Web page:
Great Sandy Marine Park Bundaberg | Fraser Coast | Sunshine Coast

Great Sandy Marine Park Zoning Plan Review

The review of the zoning plan for the Great Sandy Marine Park has been completed. The outcomes of the review result in a range of zoning and management changes that will be included in the final zoning plan. Photo credit: © Queensland Museum

Photo credit: © Ben Edmonds Photography

Frequently asked questions

    The Great Sandy Marine Park covers approximately 6,000km2 of tidal lands and waters stretching from Baffle Creek in the north to Double Island Point in the south. It includes Hervey Bay, Great Sandy Strait, Tin Can Inlet and the waters off the World Heritage-listed K'gari (Fraser Island) seaward to three nautical miles.

    The Great Sandy Marine Park aims to:

    • protect and conserve marine species, ecosystems, habitats, populations and genetic biodiversity, including internationally recognised wetlands and threatened species
    • provide opportunities and access for ecologically sustainable use of the area including recreational, commercial, research and traditional activities.

    The park has five different zones and nine designated areas, classified according to the natural values of each area, with regulations covering recreational and commercial use.

    Marine park zones

    How is the marine park managed?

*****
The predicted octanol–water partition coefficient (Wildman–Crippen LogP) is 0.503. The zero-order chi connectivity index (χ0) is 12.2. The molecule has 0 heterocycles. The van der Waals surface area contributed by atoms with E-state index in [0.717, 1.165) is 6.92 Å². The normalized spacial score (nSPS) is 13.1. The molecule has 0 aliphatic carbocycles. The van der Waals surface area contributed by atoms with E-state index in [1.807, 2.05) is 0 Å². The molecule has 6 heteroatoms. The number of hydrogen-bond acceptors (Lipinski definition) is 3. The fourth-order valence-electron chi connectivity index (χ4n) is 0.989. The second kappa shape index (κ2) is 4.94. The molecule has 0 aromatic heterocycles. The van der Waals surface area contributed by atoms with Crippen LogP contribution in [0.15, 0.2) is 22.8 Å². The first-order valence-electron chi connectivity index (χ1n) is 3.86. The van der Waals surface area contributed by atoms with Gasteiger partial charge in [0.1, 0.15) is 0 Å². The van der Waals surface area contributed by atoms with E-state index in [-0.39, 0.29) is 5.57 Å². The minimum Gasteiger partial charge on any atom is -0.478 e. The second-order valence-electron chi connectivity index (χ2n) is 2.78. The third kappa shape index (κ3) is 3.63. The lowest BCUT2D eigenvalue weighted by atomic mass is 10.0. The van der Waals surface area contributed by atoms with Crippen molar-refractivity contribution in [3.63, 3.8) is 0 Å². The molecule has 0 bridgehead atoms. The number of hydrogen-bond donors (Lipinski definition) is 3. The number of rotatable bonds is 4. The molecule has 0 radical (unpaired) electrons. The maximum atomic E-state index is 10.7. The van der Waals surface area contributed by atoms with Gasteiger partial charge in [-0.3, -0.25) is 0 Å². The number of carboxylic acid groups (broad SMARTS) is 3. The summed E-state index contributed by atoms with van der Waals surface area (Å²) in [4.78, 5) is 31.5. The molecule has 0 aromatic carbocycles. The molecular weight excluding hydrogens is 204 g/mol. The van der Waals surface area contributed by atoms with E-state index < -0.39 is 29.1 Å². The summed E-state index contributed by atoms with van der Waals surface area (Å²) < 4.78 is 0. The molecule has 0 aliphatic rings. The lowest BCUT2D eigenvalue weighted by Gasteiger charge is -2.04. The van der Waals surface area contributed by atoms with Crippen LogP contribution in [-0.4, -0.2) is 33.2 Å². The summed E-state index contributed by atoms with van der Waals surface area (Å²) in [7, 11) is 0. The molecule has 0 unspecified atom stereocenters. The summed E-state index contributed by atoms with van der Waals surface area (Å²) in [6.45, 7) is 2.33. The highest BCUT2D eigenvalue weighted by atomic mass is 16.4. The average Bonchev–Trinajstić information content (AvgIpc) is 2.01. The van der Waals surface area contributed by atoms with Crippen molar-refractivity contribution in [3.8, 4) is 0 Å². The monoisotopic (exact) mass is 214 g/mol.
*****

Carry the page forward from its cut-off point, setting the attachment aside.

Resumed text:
Queensland Parks and Wildlife Service (QPWS) manages the marine park. Management activities include:

    • conducting public education and interpretation
    • monitoring critical flora and fauna
    • encouraging and supporting scientific research
    • permitting activities occurring in the marine park
    • undertaking compliance and enforcement activities.

    What can I do in a marine national park zone (green zone)?

    Marine national park zones, commonly referred to as green zones, are ‘look but no take’ areas.

    • They provide for protection of the natural integrity and values of the marine environment.
    • Marine plants, animals or products cannot be removed from these zones.
    • Low impact activities such as swimming, snorkelling, diving and boating are allowed.
    • Travelling through a marine national park zone with fish on board is permitted provided the fish were caught outside this zone.
    • All fishing equipment, must be stowed and secured prior to entering a buffer zone or green zone.
    • This does not apply to equipment used for trolling of pelagic species within buffer zones.
    • All hand-held rods must be stowed on board the boat or secured in rod holders.
    • While a hook can still be attached to a line, it should be secured to the hand-line or rod.

    How are buffer zones different from green zones?

    • Buffer zones have the same entry and use provisions as marine national park zones.
    • They are identified on the zoning map in olive green.

    Currently, the only buffer zone in the Great Sandy Marine Park is an area around the marine national park zone at Wolf Rock. In this zone, all fishing equipment must be stowed and secured prior to entering a buffer zone, except for equipment used in trolling for pelagic species.

    How can I find out about marine park zone boundaries?

    • Aerial photograph insets with GPS points have been provided for easy reference to green zones and go slow designated areas.